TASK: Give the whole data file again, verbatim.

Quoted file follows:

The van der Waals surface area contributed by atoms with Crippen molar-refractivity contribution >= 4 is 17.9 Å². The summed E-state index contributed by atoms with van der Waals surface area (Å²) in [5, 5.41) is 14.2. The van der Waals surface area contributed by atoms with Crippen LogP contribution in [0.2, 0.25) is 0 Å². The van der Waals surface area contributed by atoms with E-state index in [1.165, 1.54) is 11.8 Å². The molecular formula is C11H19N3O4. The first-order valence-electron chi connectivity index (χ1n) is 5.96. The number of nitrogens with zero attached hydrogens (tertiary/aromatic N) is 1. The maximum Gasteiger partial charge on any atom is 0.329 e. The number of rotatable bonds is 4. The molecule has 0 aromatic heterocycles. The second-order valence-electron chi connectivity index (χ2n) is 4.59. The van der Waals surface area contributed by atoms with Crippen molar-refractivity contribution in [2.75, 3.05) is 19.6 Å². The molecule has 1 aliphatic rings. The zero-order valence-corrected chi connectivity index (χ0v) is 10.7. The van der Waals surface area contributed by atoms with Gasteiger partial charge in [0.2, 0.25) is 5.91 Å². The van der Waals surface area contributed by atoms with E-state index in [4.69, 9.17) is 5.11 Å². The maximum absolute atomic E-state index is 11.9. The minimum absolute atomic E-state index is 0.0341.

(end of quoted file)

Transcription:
The van der Waals surface area contributed by atoms with Crippen molar-refractivity contribution >= 4 is 17.9 Å². The summed E-state index contributed by atoms with van der Waals surface area (Å²) in [5, 5.41) is 14.2. The van der Waals surface area contributed by atoms with Crippen LogP contribution in [0.2, 0.25) is 0 Å². The van der Waals surface area contributed by atoms with E-state index in [1.165, 1.54) is 11.8 Å². The molecular formula is C11H19N3O4. The first-order valence-electron chi connectivity index (χ1n) is 5.96. The number of nitrogens with zero attached hydrogens (tertiary/aromatic N) is 1. The maximum Gasteiger partial charge on any atom is 0.329 e. The number of rotatable bonds is 4. The molecule has 0 aromatic heterocycles. The second-order valence-electron chi connectivity index (χ2n) is 4.59. The van der Waals surface area contributed by atoms with Crippen molar-refractivity contribution in [2.75, 3.05) is 19.6 Å². The molecule has 1 aliphatic rings. The zero-order valence-corrected chi connectivity index (χ0v) is 10.7. The van der Waals surface area contributed by atoms with Gasteiger partial charge in [0.2, 0.25) is 5.91 Å². The van der Waals surface area contributed by atoms with E-state index in [4.69, 9.17) is 5.11 Å². The maximum absolute atomic E-state index is 11.9. The minimum absolute atomic E-state index is 0.0341.